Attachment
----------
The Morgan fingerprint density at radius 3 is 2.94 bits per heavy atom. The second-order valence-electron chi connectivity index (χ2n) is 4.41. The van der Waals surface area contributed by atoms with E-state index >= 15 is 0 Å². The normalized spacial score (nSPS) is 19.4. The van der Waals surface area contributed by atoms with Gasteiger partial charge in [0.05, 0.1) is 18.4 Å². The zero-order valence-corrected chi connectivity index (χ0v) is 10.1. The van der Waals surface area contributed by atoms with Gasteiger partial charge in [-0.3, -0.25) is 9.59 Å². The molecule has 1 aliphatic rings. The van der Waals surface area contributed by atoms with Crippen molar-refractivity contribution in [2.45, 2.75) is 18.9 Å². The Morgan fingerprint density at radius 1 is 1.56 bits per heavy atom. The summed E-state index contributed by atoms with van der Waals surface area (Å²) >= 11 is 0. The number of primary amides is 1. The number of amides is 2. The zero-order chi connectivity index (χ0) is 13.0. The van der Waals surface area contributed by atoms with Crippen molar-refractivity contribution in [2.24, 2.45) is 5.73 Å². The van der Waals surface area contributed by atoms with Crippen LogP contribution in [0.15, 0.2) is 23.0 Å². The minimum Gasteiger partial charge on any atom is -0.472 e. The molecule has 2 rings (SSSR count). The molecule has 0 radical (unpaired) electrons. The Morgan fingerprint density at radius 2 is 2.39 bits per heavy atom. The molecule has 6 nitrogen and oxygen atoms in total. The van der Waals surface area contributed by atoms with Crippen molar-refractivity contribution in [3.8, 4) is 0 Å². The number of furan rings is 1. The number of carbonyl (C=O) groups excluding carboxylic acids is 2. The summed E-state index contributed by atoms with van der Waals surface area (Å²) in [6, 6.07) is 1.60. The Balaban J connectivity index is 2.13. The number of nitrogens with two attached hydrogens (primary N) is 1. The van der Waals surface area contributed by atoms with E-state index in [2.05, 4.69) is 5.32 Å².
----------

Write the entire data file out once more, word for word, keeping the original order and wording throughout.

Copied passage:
The Morgan fingerprint density at radius 3 is 2.94 bits per heavy atom. The second-order valence-electron chi connectivity index (χ2n) is 4.41. The van der Waals surface area contributed by atoms with E-state index >= 15 is 0 Å². The normalized spacial score (nSPS) is 19.4. The van der Waals surface area contributed by atoms with Gasteiger partial charge in [0.05, 0.1) is 18.4 Å². The zero-order valence-corrected chi connectivity index (χ0v) is 10.1. The van der Waals surface area contributed by atoms with Gasteiger partial charge in [-0.3, -0.25) is 9.59 Å². The molecule has 1 aliphatic rings. The van der Waals surface area contributed by atoms with Crippen molar-refractivity contribution in [2.45, 2.75) is 18.9 Å². The Morgan fingerprint density at radius 1 is 1.56 bits per heavy atom. The summed E-state index contributed by atoms with van der Waals surface area (Å²) >= 11 is 0. The number of primary amides is 1. The number of amides is 2. The zero-order chi connectivity index (χ0) is 13.0. The van der Waals surface area contributed by atoms with Crippen molar-refractivity contribution in [2.24, 2.45) is 5.73 Å². The van der Waals surface area contributed by atoms with Crippen LogP contribution in [0.15, 0.2) is 23.0 Å². The minimum Gasteiger partial charge on any atom is -0.472 e. The molecule has 2 rings (SSSR count). The molecule has 0 radical (unpaired) electrons. The Morgan fingerprint density at radius 2 is 2.39 bits per heavy atom. The molecule has 6 nitrogen and oxygen atoms in total. The van der Waals surface area contributed by atoms with Crippen molar-refractivity contribution in [3.8, 4) is 0 Å². The number of furan rings is 1. The number of carbonyl (C=O) groups excluding carboxylic acids is 2. The summed E-state index contributed by atoms with van der Waals surface area (Å²) in [6, 6.07) is 1.60. The Balaban J connectivity index is 2.13. The number of nitrogens with two attached hydrogens (primary N) is 1. The van der Waals surface area contributed by atoms with E-state index in [2.05, 4.69) is 5.32 Å².